Teissier: Yes that’s a very interesting question, yes I do think so.

Galison: I do too

Teissier: It is a very delicate question I think it has to do with the nature of language again. We need the structure of language to understand what we say, just as we need the meaning of words. This morning Meister was talking about semantics and I almost objected.  I think that semantics is a loaded word, let’s use meaning. I think it is more vague, semantics is too Tarskian or whatever.. But yes I think that’s one of the important issues and that why I think we must strive to construct meaning. The syntactic, or to speak like Meisters, the structural aspect is important. If I didn’t think that probably I wouldn’t be a mathematician I would be doing something else. But it tends to hide meaning after a while and so I think both are necessary and their interaction is necessary, their interaction is something that we can never really understand. It is transcendental, we can’t make an analysis of it even if we believe that the quantum harmonic oscillator is at work in the neural connections as Penrose claims I don’t think it will give us an explanation of the relationship between, the way our mind structures things and the way it builds meaning. But what I like to think is that  to some extent we can approximate that, using those low level pulsions and thinking of them as a kind of  cellular automaton: a sequence in which you apply a low level pulsions to some basic intuition then it gives a result then you apply another low level pulsion, is it invariant or something like that, and then perhaps we can produce a new understanding of the way meaning propagates… it will never be perfect but I would be happy to have some kind of vague image of the way it propagates, some good examples. And then perhaps once we have that we can guess a little at the way structure emerges, like structure emerges in cellular automata. You could say this is my program for the next 200 years. That’s the way the thing which I’m really interested, to see if it really makes sense to try to do that. And I admit that I start from a very tiny basis, the vision of the real line, and there is an enormous amount of work to do. But fortunately I am part of a large movement: there are now many people working not only on the neurophysiology, but also trying to understand what happens in our brain. It is very diverse. I’m in a group, actually coordinator for a group which contains two mathematicians Bennequin and I and a number of neurophysiologists. It is called neurogeometry and are trying to see how we can use mathematical ideas to understand what goes on in the functional structure of the visual areas, there are many fascinating comments with each little experiment costs so much time and energy so it is moving slowly. It is not like mathematics: in a way the obstacles are there all the time. Sometimes mathematicians have good ideas and that’s it, but there, good idea or not you have to do the lab work and there is no going around it.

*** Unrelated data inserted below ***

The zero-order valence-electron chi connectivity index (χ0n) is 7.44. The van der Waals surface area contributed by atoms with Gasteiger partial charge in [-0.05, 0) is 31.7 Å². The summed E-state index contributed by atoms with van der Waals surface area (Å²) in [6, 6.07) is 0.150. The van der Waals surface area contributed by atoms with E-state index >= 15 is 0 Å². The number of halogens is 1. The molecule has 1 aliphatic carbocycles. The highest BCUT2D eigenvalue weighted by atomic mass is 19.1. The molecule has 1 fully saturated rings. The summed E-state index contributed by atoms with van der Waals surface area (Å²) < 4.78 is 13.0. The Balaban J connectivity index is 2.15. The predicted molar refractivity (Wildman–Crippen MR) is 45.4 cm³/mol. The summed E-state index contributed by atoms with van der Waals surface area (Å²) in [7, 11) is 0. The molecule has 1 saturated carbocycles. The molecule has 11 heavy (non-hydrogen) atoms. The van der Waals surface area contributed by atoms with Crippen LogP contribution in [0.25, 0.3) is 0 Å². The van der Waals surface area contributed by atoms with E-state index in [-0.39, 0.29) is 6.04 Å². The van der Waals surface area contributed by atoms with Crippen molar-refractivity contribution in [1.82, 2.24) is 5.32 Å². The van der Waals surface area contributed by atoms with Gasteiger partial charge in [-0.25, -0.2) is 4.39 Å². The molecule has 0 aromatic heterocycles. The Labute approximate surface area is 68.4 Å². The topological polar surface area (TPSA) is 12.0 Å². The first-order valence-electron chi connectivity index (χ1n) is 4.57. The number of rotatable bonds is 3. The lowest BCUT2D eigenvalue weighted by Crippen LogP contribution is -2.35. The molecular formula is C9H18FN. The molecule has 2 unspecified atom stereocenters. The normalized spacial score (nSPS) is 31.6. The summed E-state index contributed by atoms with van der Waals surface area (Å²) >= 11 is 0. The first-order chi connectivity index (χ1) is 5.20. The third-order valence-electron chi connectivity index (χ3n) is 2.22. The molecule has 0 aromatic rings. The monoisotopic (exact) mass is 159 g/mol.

Galison: This is a speculative question, but one of the discussions that take place at the boundary  between physics and mathematics is whether the intuitions afforded by what for mathematicians are poorly defined objects or not well defined objects like path integration and so on, are of use in formulating mathematical theorems in algebraic geometry for instance, or Morse theory or knot theory or mirror symmetry. When you think about what’s going on when that happens you have to ask what is it that permits a set of intuitions from collisions among these one dimensional physical objects, using methods that were developed to think about point particles, electrons, scattering, to suggest results in algebraic geometry?  It is so unexpected that that should have this kind of heuristic role or suggestive intuitive role. What do you think is going on when that happens? And then my follow up question will be is that anything like what is happening at a more fundamental level, with low level thinking? But let’s start with the geometrical.

Teissier: I tried to think about that. For example, for a mathematician or a physicist, again part of our sedimentation will contain operations like “evaluate a function” maybe even “integrate a function”. For example Feynman diagrams is an idea which I immediately loved, I think essentially because of that, I viewed it the first time I saw it as a sort of low level construction. It is so natural in some sense: you look at all possibilities and then you realize they have some structure and order and then you use that. And you integrate over that and you make a kind of average and then you use a kind of extremal principle and out comes physics. So yes I think this is definitely an operation …I don’t want to give the impression that low level thinking will eventually encompass all interesting ideas that’s not at all my purpose. But when I see somebody facing a problem which concerns path from A to B, say: let me look at all paths except this is not a thought of a primate, but this is not very far above the thought of a primate. It is not very far above an elementary perception of the world. And now it turns out, for reasons which are coming from the environment that this has a structure so that’s the part where the physics kicks in somehow. I think that even in the most abstract realms of thought when you are talking about homogeneous spaces, compact Lie groups, things like that, this kind of reflex: how many ways to go from A to B? Oh, there are many ways to go from A to B but clearly there is one that looks nicer, this kind of thing is part of our being, not as mathematicians, but as primates